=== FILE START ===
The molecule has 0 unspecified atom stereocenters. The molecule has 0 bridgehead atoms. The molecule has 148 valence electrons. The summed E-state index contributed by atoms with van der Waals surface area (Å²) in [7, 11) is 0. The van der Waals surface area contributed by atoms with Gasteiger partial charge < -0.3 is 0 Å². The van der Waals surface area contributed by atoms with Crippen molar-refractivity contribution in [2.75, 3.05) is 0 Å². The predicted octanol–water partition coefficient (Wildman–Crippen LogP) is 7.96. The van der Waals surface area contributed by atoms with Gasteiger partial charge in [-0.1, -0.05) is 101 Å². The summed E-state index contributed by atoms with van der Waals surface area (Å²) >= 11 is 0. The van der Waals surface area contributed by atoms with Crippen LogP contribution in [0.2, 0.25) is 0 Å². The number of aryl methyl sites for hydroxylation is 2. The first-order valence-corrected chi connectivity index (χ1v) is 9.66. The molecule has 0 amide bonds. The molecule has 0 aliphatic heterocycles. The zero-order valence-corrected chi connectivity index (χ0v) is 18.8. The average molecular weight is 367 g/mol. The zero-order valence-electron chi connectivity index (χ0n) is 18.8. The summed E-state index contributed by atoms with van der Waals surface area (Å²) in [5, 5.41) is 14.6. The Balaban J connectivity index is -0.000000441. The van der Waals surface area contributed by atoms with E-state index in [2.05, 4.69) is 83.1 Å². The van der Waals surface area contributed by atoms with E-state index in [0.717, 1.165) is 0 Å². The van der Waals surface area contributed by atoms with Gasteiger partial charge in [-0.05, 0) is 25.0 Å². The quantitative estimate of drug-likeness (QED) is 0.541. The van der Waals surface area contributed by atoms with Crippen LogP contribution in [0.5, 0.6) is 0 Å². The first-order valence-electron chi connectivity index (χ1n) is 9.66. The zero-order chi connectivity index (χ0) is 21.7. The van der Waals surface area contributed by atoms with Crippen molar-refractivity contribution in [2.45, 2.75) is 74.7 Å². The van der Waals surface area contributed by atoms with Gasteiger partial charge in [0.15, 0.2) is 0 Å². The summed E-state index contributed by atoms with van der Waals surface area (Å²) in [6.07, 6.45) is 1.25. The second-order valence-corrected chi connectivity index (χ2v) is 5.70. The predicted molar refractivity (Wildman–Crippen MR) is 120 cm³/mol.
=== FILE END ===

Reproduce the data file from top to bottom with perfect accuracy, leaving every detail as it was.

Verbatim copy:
The molecule has 0 unspecified atom stereocenters. The molecule has 0 bridgehead atoms. The molecule has 148 valence electrons. The summed E-state index contributed by atoms with van der Waals surface area (Å²) in [7, 11) is 0. The van der Waals surface area contributed by atoms with Gasteiger partial charge < -0.3 is 0 Å². The van der Waals surface area contributed by atoms with Crippen molar-refractivity contribution in [2.75, 3.05) is 0 Å². The predicted octanol–water partition coefficient (Wildman–Crippen LogP) is 7.96. The van der Waals surface area contributed by atoms with Gasteiger partial charge in [-0.1, -0.05) is 101 Å². The summed E-state index contributed by atoms with van der Waals surface area (Å²) >= 11 is 0. The van der Waals surface area contributed by atoms with Crippen LogP contribution in [0.2, 0.25) is 0 Å². The number of aryl methyl sites for hydroxylation is 2. The first-order valence-corrected chi connectivity index (χ1v) is 9.66. The molecule has 0 amide bonds. The molecule has 0 aliphatic heterocycles. The zero-order valence-corrected chi connectivity index (χ0v) is 18.8. The average molecular weight is 367 g/mol. The zero-order valence-electron chi connectivity index (χ0n) is 18.8. The summed E-state index contributed by atoms with van der Waals surface area (Å²) in [5, 5.41) is 14.6. The Balaban J connectivity index is -0.000000441. The van der Waals surface area contributed by atoms with E-state index in [2.05, 4.69) is 83.1 Å². The van der Waals surface area contributed by atoms with E-state index in [0.717, 1.165) is 0 Å². The van der Waals surface area contributed by atoms with Gasteiger partial charge in [-0.05, 0) is 25.0 Å². The quantitative estimate of drug-likeness (QED) is 0.541. The van der Waals surface area contributed by atoms with Crippen LogP contribution in [0.5, 0.6) is 0 Å². The first-order valence-electron chi connectivity index (χ1n) is 9.66. The zero-order chi connectivity index (χ0) is 21.7. The van der Waals surface area contributed by atoms with Crippen molar-refractivity contribution in [2.45, 2.75) is 74.7 Å². The van der Waals surface area contributed by atoms with Gasteiger partial charge in [0.15, 0.2) is 0 Å². The summed E-state index contributed by atoms with van der Waals surface area (Å²) in [6.07, 6.45) is 1.25. The second-order valence-corrected chi connectivity index (χ2v) is 5.70. The predicted molar refractivity (Wildman–Crippen MR) is 120 cm³/mol.